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Pipe price not only factor when buying: end-user

Keywords: Tags  Jeff Farmer, Atwood Oceanics, Perry Roberts, Energy Transfer Partners, Brandon Middleton, Noble Energy, AMM tube and pipe conference, Michael Cowden


HOUSTON — Price is a big consideration in procuring pipe, but it’s hardly the only one, according to some end-users.

Pipe and tube consumers in the energy sector also look at a host of other factors—mill quality, service, reliability and innovation—when choosing a supplier, all issues that might trump price when it comes to deciding from whom to procure pipe.

The metallurgy of pipe and the ability of a supplier to trace it also might be a key factor when it comes to choosing a pipe supplier, according to Perry Roberts, senior director of procurement at Dallas-based energy transmission company Energy Transfer Partners LP.

"We are looking for suppliers who can be more innovative in the ability to provide clear and concise traceability from cradle to grave, all the way to the end of the project. We would prefer our supplier to manage that product all the way to the ditch if possible," he said during a panel discussion at AMM’s 6th annual Steel Tube and Pipe conference in Houston.

Jeff Farmer, supply chain director at Houston-based offshore drilling company Atwood Oceanics Inc., agreed that price isn’t the most salient consideration. A product’s history, quality and transportation costs also are big factors, he said. "In large part, what we are looking for is who’s got material that meets our specifications, meets our standards and has it available. ... Then we say ‘OK, is this a reasonable price for the product we are trying to buy?’ "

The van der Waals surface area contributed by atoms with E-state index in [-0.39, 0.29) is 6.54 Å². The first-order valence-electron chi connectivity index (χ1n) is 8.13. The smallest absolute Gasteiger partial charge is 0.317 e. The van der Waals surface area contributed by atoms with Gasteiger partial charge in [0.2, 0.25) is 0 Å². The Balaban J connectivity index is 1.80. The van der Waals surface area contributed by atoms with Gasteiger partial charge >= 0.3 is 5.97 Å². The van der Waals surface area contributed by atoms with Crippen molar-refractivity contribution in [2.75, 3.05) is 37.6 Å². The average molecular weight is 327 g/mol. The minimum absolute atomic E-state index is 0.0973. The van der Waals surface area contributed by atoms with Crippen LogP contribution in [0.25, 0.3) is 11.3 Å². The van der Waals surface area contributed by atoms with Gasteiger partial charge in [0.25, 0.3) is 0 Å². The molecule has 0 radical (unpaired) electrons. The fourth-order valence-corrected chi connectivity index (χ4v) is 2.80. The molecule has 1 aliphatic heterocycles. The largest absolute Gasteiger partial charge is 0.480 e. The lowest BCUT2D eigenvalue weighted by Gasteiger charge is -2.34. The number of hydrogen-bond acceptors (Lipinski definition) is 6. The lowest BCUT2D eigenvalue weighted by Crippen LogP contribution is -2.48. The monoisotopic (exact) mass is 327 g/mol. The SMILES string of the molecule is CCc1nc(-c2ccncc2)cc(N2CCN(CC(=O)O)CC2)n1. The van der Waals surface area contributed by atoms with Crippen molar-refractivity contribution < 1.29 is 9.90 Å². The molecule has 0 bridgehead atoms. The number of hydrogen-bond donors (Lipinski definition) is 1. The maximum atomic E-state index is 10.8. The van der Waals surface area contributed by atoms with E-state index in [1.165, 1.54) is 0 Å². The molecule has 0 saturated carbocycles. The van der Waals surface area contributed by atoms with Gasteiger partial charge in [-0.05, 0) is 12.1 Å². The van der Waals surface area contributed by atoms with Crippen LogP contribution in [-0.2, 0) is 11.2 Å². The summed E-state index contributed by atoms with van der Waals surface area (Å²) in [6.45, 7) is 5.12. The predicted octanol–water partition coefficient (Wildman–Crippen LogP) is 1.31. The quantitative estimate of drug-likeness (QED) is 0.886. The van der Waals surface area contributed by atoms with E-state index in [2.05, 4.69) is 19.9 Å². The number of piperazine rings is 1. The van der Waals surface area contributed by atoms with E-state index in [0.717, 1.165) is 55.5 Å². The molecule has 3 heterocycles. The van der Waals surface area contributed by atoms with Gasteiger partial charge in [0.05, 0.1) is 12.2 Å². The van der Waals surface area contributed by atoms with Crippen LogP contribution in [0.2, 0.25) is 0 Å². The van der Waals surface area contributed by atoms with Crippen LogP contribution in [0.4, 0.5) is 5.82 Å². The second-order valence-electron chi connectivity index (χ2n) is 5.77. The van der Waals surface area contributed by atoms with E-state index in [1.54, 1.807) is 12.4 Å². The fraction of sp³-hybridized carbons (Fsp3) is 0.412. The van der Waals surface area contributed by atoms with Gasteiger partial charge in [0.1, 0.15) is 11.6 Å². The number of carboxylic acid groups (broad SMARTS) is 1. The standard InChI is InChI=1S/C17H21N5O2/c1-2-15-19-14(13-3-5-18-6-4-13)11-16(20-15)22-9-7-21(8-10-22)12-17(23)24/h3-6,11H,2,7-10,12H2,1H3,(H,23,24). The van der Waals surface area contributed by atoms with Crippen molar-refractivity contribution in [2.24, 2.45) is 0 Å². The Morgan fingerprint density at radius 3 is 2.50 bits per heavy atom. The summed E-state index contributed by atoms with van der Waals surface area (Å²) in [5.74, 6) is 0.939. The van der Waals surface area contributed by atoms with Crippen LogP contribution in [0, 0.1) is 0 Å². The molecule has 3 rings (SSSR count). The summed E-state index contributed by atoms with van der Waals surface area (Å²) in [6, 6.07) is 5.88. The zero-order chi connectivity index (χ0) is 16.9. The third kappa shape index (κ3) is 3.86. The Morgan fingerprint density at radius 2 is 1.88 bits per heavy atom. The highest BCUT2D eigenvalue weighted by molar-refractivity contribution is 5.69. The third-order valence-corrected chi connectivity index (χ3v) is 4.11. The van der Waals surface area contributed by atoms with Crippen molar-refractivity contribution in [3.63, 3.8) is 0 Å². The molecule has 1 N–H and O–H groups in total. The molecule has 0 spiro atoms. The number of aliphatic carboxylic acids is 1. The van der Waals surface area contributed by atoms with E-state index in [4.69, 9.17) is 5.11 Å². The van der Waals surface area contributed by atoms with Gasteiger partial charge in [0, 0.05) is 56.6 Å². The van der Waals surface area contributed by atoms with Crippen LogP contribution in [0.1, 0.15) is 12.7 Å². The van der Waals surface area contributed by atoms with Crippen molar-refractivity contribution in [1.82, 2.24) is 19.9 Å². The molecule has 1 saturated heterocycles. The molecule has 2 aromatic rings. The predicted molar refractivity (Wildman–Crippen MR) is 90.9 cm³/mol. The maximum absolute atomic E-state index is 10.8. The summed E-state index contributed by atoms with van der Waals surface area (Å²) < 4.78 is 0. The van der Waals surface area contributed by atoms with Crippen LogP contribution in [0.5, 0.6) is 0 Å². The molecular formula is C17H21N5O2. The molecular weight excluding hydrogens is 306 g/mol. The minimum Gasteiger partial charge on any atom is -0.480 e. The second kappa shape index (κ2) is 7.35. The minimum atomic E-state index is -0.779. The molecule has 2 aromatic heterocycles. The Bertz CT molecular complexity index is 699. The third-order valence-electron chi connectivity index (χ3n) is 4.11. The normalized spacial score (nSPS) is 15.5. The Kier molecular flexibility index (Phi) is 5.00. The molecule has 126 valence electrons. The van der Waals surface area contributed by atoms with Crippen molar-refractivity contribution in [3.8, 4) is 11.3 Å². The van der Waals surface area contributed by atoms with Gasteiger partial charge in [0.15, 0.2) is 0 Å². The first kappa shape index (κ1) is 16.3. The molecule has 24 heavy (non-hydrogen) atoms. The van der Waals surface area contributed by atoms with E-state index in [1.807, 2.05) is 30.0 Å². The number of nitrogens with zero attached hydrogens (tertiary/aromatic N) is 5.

Keeping drill rigs running also trumps price, Farmer said. "So when you start looking for a string or a couple of joints of pipe, it’s ‘Who has got those things available ... and who is answering the phone at midnight.'"

Panelists generally brushed off the implications of a potential import complaint, noting that their business models might require them to source pipe from around the world.

Atwood Oceanics has ruled out some suppliers, Farmer said, but because the company operates a global fleet it has no incentive to buy tubular products from the United States or any other one location.

Other advantages that might give pipe suppliers an edge are better coatings, Farmer said. And on the price front, it could be the ability to offer more creative solutions. Atwood might have pipe in storage that is unusable offshore, and that pipe could be scrapped and made into new pipe that could then be sold at a discount, reflecting a supplier saving on scrap, he said.

But at the end of the day, price remains a big consideration, even if pipe costs sometimes gets unfairly picked on compared with other costs, such as drilling rig rates or the cost of fracking services, according to Brandon Middleton, category manager at independent Houston-based energy company Noble Energy Inc.


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